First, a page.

Randstad: One-third of U.S. workers did nothing to upskill in the past year
- Employers and employees apparently have different ideas about upskilling, says Business Insider, citing a Randstad U.S. report. The quarterly Randstad Workmonitor survey found that although 80% of workers feel upskilling is their responsibility, neither they nor their employers are acting on upskilling opportunities. Upskilling involves taking courses, participating in workshops, consulting with specialists, having a personal coach or furthering an education.
- According to the report, a third of U.S. workers said they’ve done nothing to upskill in the past year. Research results also found that 67% of employees said they need more skills and training to keep up-to-date; 40% said their employers haven’t offered opportunities or paid for upskilling; and 40% of employees said they won’t arrange or pay for their own upskilling.
- The type of skills employees said they need differed among generations. Of respondents 18 to 34 years old, 66% said they needed to strengthen their personal skills, while just 28% of respondents 45 years and older said their personal skills needed improving. About 70% of the older respondents reported that boosting their vocational skills was crucial to their development.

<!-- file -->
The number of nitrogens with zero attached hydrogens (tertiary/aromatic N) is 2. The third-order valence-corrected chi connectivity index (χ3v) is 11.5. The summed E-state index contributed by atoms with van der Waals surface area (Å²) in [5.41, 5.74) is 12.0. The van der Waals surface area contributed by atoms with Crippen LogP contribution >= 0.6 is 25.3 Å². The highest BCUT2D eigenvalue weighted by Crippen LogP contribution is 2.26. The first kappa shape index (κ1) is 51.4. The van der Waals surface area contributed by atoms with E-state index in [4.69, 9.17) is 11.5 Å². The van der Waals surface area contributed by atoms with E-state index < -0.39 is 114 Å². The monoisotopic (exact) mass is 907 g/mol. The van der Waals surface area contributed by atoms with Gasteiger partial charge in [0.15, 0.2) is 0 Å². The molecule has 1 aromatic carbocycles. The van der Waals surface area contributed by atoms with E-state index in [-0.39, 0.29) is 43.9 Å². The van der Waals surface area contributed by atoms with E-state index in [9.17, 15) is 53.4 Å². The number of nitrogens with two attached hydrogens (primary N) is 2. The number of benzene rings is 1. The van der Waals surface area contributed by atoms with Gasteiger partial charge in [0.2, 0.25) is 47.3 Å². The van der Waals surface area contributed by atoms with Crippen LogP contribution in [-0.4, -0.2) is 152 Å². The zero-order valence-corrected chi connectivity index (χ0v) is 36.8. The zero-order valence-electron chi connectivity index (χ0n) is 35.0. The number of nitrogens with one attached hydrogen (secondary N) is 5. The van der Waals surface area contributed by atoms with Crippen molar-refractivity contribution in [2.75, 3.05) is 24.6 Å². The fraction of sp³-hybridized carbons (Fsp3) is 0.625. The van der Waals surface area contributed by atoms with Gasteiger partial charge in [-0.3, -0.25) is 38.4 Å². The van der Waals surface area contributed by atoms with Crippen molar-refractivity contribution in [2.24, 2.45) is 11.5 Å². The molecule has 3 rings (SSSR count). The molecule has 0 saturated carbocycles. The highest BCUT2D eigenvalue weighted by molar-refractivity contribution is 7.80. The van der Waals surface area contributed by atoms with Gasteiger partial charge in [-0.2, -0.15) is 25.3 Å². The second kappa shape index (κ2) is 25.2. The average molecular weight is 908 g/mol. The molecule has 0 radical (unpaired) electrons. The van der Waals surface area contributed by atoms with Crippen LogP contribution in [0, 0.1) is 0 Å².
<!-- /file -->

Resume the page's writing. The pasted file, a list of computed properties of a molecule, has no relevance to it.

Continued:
Employees and workers agree that upskilling is necessary. The disagreement seems focused on who initiates and pays for upskilling. HR leaders can access labor statistics for determining what type of skills will likely be valuable in the future, especially in the age of automation. Sharing this information with employees could be the catalyst that encourages employees to engage.
Employers that can offer workers in-house training and tuition reimbursement programs can get ahead of the game — and likely their competition. Learning and development programs are increasingly key parts of benefit offerings, particularly in hourly or "blue-collar" workforces such as retail and food service. Emergent learning tech can make employee development more interesting and fun than a simple classroom setting, allowing workers to engage at their own pace with content that is easy to digest.
As automation continues its forward march, employees will need to be developed in such a way that they can both work alongside new tech and manage the new tech effectively. Millennials wisely recognize the importance of problem-solving, creativity and collaboration — skills that, so far, only humans can provide in a digital age.